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Gotham's Megalomaniacs

What business do Giuliani and Bloomberg have running for president?

Congratulations to New York City Mayor Michael Boomberg! This week, by changing his party affiliation from Republican to Independent and touching off a storm of speculation about his possible plans to mount a third-party bid for president, the diminutive multibillionaire entrepreneur turned self-financed pol officially knocked off Rudy Giuliani as the reigning king of New York provincialist chutzpah.

It has been bad enough lo these many months watching Rudy strut around arguing that he is qualified to run the greatest nation on the planet by simple dint of the fact that he was mayor when New York suffered its most horrifying catastrophe of modern times. We get it: He lived through September 11. He rallied the troops and denounced the bad guys and generally supplied a strong, strident Daddy figure at a time when the Big Apple was scared and bleeding. Of course, there are those who've suggested that Rudy showed a shocking lack of foresight by headquartering the city's emergency response center in the one landmark already known to be a terrorist target. Or that he could have been more on the ball about preparing the city's emergency responders to handle catastrophes by seeing to it that, say, their communications equipment was up to snuff. But why split hairs?

Also in the interest of fairness, I suppose we could go back and parse Rudy's entire record to determine if, on the whole, his pugilistic, divisive, f-you approach to leadership was worth whatever concrete gains he made in cleaning up the city. But, let's face it. He's not running on his overall record. (And who can blame him: Pro gun control? Pro illegal immigrant? Pro choice? Pro gay rights? That kind of platform is more likely to get him stoned by the base than nominated.) He's running as the tough-guy candidate, the man who, when anyone dares question his bomb-'em-all foreign policy impulses, begins quivering with self-righteous outrage and demands a retraction based on the fact that, on September 11, He Was There!

In fact, Rudy's fundamental New Yorkness seems to be his answer to pretty much everything. When asked at a recent candidate debate about the economic challenges facing the nation, he responded with some glib remark about how if he could tame New York's budget troubles, he could handle Washington. Get it, everybody? "If I can make it there! I'll make it anywhere!" As for getting Democrats to back him in the generals, despite his increasingly creepy authoritarian tendencies and antagonistic personality: No problem, he did it in oh-so-blue New York! (Forget that, as New Yorkers so often remind us, they tend to like their pols edgier and more belligerent than the rest of the country.) What about getting Republicans to back him despite his heresy on such issues as abortion and gun control? No problem. As America's Mayor, he's proved himself so tough on terror that they'll overlook his other flaws!

But he hasn't really proved himself, has he? I mean, not to be a nooge about it, but September 11 was a long time ago, and, other than give high-priced speeches and nearly get us saddled with Bernard Kerick as Homeland Security adviser, what has Rudy really done for the war on terrorism lately? Hell, as we learned this week, the one chance he really had to contribute was by serving on the Iraq Study Group, and he quit after a couple of months because the meetings were interfering with his speaking gigs. Hmmmm. Try to contribute to national security or rake in millions yapping about what a tough guy he is? Clearly, option B was more in Hizzoner's wheelhouse.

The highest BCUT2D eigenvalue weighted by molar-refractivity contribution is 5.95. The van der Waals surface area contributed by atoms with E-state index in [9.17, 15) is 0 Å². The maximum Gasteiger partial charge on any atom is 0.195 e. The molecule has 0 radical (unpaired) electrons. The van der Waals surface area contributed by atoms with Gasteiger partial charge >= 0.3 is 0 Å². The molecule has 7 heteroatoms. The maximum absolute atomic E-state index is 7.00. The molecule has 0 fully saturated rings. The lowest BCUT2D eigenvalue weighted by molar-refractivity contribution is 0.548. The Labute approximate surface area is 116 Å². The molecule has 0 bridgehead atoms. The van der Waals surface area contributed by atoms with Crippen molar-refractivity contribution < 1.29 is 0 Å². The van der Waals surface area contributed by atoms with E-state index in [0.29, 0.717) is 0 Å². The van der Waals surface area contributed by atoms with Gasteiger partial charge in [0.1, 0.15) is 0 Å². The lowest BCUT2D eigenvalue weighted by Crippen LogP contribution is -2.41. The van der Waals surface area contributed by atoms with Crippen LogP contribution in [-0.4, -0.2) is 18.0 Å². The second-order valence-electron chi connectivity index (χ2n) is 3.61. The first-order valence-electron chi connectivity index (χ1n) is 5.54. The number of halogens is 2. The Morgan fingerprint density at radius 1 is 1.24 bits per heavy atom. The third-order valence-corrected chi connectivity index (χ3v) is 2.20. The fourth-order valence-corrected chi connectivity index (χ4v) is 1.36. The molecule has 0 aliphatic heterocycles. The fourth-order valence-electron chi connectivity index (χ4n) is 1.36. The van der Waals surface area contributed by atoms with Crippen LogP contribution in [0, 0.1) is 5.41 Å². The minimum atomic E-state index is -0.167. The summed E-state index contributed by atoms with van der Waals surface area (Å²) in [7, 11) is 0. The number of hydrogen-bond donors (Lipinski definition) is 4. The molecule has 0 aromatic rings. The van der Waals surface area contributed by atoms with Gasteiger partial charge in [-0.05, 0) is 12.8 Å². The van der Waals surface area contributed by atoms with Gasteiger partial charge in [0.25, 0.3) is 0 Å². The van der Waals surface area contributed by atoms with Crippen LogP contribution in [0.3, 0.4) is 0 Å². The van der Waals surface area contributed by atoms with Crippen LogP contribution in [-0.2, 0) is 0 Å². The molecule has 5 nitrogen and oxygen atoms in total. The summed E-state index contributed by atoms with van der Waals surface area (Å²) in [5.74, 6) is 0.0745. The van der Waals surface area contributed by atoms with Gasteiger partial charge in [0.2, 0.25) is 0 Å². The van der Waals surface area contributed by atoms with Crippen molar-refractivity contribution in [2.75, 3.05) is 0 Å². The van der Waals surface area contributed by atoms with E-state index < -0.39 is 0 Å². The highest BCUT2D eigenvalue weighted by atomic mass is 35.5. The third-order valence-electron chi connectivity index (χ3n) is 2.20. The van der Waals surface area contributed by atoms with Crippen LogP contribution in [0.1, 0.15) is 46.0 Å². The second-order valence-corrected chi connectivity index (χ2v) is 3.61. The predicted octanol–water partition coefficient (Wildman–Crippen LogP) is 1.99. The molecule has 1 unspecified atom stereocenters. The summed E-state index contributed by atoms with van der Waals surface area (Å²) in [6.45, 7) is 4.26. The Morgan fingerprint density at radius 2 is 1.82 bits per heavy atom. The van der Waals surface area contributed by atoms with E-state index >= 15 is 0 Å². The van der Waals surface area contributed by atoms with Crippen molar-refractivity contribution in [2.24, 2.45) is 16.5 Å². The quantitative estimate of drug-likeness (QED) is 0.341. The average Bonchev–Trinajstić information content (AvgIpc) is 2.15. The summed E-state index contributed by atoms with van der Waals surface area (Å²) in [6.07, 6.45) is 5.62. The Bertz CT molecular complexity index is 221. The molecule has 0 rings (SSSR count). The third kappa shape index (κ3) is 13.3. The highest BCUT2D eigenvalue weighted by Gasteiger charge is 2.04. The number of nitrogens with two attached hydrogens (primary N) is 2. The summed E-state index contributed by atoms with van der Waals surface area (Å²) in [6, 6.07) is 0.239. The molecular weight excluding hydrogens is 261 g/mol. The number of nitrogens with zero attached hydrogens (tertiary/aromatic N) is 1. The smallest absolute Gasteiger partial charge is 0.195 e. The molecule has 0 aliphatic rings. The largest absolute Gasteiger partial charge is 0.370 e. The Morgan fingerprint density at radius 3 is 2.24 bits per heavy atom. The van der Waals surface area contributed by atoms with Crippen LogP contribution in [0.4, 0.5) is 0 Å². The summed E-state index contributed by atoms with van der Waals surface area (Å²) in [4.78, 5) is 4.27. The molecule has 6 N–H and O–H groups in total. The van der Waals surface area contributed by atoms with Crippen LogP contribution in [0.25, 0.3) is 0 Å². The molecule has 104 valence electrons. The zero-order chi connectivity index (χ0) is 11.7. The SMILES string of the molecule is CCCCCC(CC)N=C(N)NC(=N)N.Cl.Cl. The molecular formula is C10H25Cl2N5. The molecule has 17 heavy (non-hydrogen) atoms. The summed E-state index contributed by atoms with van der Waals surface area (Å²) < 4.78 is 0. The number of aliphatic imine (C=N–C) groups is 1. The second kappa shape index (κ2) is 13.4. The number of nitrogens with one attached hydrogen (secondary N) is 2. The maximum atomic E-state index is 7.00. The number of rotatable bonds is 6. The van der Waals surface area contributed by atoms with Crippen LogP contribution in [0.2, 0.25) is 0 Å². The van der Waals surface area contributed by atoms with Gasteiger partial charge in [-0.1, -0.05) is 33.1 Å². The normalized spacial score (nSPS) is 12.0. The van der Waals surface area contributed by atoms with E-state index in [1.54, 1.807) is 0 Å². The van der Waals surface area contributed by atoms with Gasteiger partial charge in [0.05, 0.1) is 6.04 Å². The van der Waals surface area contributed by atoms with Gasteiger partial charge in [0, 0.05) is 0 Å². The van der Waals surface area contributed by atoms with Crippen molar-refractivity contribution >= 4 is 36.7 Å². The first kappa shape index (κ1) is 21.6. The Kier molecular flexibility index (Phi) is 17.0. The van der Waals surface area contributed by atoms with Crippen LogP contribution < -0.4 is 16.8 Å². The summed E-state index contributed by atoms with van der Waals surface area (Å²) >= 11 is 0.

No matter what Rudy tells himself every morning as he scrapes the shaving cream off his face with a rusty meat cleaver, testosterone does not equal experience. And while it may have been acceptable for Americans to elect a clueless, swaggering Texas governor with zero foreign policy credentials back in the silly season of 2000, electing a clueless, swaggering New York mayor with zero foreign policy credentials today would be criminally insane.

Then again, it wouldn't be any more insane than electing a non-swaggering, megarich New York mayor with zero foreign policy credentials whose rich friends have somehow convinced him that his bland, middle-of-the-roadness and utter lack of political distinction qualify him to be leader of the free world. Don't get me wrong. I have nothing against Michael Bloomberg. During his first mayoral race, I watched him do a little retail campaigning and found him to be an affable, unobjectionable fellow--despite his own creepy, Big Brotherish tendencies. (More on this here.)

But president? Come on. Based on what? His national security vision? His deep understanding of the nation's (rather than the five boroughs') domestic problems? His stewardship of New York seems to have been fine (he's certainly impressed The New York Times), but not exactly the stuff of which dynamic national campaigns are made. Hell, he doesn't even have a charismatic public persona like Fred "Who's your Daddy?" Thompson to woo the masses. (And presidential politics, more than any other kind, is about persona over substance.) He's not a demagogue like Ralph Nader or a quirky little nutter like Ross Perot. He's successful, clever, socially liberal, low-key, and eye-poppingly rich--which makes him the perfect presidential candidate to win the Vanity Fair primary. But, with all due respect to the polls showing that millions of Americans crave an alternative to the usual Republican v. Democrat dichotomy, it's almost inconceivable that a competent but unexceptional, uninspiring, and wildly underqualified national nonentity like Mayor Mike is going to set the electorate on fire. New York may be the center of the universe. But, September 11 notwithstanding, it's still several light years away from the heart of America.